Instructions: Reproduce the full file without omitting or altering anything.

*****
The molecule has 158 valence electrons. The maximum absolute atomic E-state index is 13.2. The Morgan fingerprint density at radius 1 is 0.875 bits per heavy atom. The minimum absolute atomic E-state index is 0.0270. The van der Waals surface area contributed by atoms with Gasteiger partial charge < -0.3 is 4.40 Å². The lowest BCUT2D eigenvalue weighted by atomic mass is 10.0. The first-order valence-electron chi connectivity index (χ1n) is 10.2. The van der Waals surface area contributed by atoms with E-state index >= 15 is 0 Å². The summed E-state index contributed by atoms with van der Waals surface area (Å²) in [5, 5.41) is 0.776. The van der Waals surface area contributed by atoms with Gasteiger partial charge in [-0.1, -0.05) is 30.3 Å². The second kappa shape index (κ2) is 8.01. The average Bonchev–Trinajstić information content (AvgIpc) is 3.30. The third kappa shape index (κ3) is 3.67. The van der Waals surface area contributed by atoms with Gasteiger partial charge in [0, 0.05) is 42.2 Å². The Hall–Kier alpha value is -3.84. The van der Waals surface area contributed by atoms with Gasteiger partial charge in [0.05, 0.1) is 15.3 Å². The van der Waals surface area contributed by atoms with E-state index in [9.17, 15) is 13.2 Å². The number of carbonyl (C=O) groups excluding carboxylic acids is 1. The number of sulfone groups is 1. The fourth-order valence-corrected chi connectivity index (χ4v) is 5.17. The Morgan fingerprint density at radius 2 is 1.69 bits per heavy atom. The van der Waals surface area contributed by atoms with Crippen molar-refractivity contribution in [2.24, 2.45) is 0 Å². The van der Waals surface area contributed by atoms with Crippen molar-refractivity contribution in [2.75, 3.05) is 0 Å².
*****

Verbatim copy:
The molecule has 158 valence electrons. The maximum absolute atomic E-state index is 13.2. The Morgan fingerprint density at radius 1 is 0.875 bits per heavy atom. The minimum absolute atomic E-state index is 0.0270. The van der Waals surface area contributed by atoms with Gasteiger partial charge < -0.3 is 4.40 Å². The lowest BCUT2D eigenvalue weighted by atomic mass is 10.0. The first-order valence-electron chi connectivity index (χ1n) is 10.2. The van der Waals surface area contributed by atoms with E-state index >= 15 is 0 Å². The summed E-state index contributed by atoms with van der Waals surface area (Å²) in [5, 5.41) is 0.776. The van der Waals surface area contributed by atoms with Gasteiger partial charge in [-0.1, -0.05) is 30.3 Å². The second kappa shape index (κ2) is 8.01. The average Bonchev–Trinajstić information content (AvgIpc) is 3.30. The third kappa shape index (κ3) is 3.67. The van der Waals surface area contributed by atoms with Gasteiger partial charge in [0, 0.05) is 42.2 Å². The Hall–Kier alpha value is -3.84. The van der Waals surface area contributed by atoms with Gasteiger partial charge in [0.05, 0.1) is 15.3 Å². The van der Waals surface area contributed by atoms with E-state index in [9.17, 15) is 13.2 Å². The number of carbonyl (C=O) groups excluding carboxylic acids is 1. The number of sulfone groups is 1. The fourth-order valence-corrected chi connectivity index (χ4v) is 5.17. The Morgan fingerprint density at radius 2 is 1.69 bits per heavy atom. The van der Waals surface area contributed by atoms with Crippen molar-refractivity contribution in [2.24, 2.45) is 0 Å². The van der Waals surface area contributed by atoms with Crippen molar-refractivity contribution in [2.75, 3.05) is 0 Å².